Secrets of Employee Engagement – The Source May Surprise You!

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Author Bio

The Secrets of Employee Engagement: How Purpose Can Lead to Improved Employee Satisfaction

I’ve reported back a little last week about the recent HCI Employee Engagement conference in Denver. It was an outstanding event, and I felt compelled to highlight the great insights I heard during a passionate panel presentation entitled “Driven by Purpose: Tools, Tips, and Tricks on Employee Engagement from the Public Sector”.

Moderated by Vince Vu from the Performance and Strategy function at King County, an interesting point arose early in the session. King County believes that government has an unfair advantage in employee engagement! Imagine that! “What could it be?” you could feel the room wonder…

The answer was purpose.

The reasoning is that people aren’t drawn to the public sector to become wealthy. They join and stay because they are truly dedicated to making a difference.

Throughout the panel discussion, a number of wonderful insights followed, and so I jotted them down to share:

  • Unlock purpose: You can achieve extraordinary results if you can “unlock purpose” and marry that to the mission of the organization. There is also momentum to this strategy, as it is a key factor to maintaining engagement when leadership changes (which it can do frequently, and radically in the public sector)
  • People development is key: One government organization had put in a big effort for learning and development platform. What happened? They found that despite perceived lack of traditional career paths (i.e. climbing the corporate ladder), employees really value being developed because they know that this means citizens start to receive great service! This is a great point. Being able to link engagement to business outcomes is a high-level goal for many organizations, and this was evidence given to support the idea of linkage.
  • Belief and sincerity matter more than value: King County has found a strong correlation between believing action will be taken (i.e. belief amongst employees, with respect to engagement survey efforts) and results/impact. In addition, they established that effectiveness in recognition has little to do with the “value” of the recognition/reward, but rather the sincerity with which it is bestowed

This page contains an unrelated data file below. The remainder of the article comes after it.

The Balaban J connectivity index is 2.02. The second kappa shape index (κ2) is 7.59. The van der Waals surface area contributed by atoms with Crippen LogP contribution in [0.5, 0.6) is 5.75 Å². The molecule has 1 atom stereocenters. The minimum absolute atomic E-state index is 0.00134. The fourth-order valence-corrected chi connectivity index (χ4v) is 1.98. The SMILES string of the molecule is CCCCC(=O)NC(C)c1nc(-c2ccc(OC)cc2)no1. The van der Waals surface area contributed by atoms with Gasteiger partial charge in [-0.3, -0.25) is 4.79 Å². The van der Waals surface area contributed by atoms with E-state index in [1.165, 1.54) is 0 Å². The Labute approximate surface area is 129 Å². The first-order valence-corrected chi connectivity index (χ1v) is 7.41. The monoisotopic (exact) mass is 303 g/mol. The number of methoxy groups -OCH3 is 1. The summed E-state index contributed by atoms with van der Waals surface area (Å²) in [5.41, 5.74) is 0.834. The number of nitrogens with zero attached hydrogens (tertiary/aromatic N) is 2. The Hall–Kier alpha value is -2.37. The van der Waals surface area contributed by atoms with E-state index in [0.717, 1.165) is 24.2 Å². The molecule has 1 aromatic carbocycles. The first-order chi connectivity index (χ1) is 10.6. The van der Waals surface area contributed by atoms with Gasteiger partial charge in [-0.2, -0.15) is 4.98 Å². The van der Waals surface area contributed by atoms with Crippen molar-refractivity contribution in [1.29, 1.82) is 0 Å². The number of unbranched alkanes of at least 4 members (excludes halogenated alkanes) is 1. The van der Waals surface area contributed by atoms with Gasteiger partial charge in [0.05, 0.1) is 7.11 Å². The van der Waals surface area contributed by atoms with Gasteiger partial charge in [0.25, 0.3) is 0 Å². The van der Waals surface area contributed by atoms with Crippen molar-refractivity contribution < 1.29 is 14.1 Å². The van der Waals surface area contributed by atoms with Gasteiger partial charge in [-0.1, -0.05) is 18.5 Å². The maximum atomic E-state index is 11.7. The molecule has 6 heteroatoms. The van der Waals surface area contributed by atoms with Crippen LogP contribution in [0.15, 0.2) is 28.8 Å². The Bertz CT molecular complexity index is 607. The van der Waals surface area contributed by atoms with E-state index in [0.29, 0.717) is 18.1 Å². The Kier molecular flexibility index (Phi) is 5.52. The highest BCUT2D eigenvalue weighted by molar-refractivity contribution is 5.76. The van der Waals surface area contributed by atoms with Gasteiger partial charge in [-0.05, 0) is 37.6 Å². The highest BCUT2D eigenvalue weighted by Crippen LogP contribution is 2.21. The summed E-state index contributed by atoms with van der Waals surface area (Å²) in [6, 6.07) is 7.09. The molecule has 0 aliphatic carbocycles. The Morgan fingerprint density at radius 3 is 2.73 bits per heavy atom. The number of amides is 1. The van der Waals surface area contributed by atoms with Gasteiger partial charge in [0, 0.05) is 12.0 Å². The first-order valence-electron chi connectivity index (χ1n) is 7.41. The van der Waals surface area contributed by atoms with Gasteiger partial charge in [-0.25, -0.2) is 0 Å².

• There are three “unsung indicators”: At the US Dept. of Health and Human Services, their survey is a future indicator about who they want to be. In this, they have found 3 items are critical:
    1. Setting goals
    2. Effective communications (strong linkage between high effectiveness and engagement!)
    3. “I believe results [of the employee engagement survey] will be used to make this a better place to work.”

In a follow-up comment to the last point, it was revealed that the US Dept. of Health and Human Services found that once more than 50 percent of an employee population “believes”, people start to co-create the environment they want! They get active participation and traction.

This was not the first instance of belief in action being a major motivator and driving force, and of course this ties in directly to sincerity and communication.

You may not have thought to look to the Public Sector for lessons in employee engagement, but after sitting in on this session, I can confirm that their thinking and leadership in this area is a place we can all look to for inspiration.